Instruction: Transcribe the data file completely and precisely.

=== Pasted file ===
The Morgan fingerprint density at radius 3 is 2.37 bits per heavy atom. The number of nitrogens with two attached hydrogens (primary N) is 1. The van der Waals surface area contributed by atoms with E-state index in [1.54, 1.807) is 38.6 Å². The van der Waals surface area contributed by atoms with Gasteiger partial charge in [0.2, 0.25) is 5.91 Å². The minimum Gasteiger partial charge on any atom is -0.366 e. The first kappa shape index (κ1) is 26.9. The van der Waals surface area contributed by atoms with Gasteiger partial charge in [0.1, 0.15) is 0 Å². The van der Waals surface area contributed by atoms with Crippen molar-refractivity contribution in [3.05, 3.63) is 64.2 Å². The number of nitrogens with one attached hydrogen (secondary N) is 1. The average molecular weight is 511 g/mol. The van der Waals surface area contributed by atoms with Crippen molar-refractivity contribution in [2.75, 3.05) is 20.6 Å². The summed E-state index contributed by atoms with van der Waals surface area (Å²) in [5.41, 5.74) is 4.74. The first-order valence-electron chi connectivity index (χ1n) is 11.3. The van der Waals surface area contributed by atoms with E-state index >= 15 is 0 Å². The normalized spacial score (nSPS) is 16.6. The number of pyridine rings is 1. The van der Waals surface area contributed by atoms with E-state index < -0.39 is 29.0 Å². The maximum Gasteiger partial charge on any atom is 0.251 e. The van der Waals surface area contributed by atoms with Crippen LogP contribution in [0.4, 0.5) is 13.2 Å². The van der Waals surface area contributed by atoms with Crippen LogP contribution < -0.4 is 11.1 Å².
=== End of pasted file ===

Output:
The Morgan fingerprint density at radius 3 is 2.37 bits per heavy atom. The number of nitrogens with two attached hydrogens (primary N) is 1. The van der Waals surface area contributed by atoms with E-state index in [1.54, 1.807) is 38.6 Å². The van der Waals surface area contributed by atoms with Gasteiger partial charge in [0.2, 0.25) is 5.91 Å². The minimum Gasteiger partial charge on any atom is -0.366 e. The first kappa shape index (κ1) is 26.9. The van der Waals surface area contributed by atoms with Gasteiger partial charge in [0.1, 0.15) is 0 Å². The van der Waals surface area contributed by atoms with Crippen molar-refractivity contribution in [3.05, 3.63) is 64.2 Å². The number of nitrogens with one attached hydrogen (secondary N) is 1. The average molecular weight is 511 g/mol. The van der Waals surface area contributed by atoms with Crippen molar-refractivity contribution in [2.75, 3.05) is 20.6 Å². The summed E-state index contributed by atoms with van der Waals surface area (Å²) in [5.41, 5.74) is 4.74. The first-order valence-electron chi connectivity index (χ1n) is 11.3. The van der Waals surface area contributed by atoms with E-state index >= 15 is 0 Å². The normalized spacial score (nSPS) is 16.6. The number of pyridine rings is 1. The van der Waals surface area contributed by atoms with E-state index < -0.39 is 29.0 Å². The maximum Gasteiger partial charge on any atom is 0.251 e. The van der Waals surface area contributed by atoms with Crippen LogP contribution in [0.4, 0.5) is 13.2 Å². The van der Waals surface area contributed by atoms with Crippen LogP contribution < -0.4 is 11.1 Å².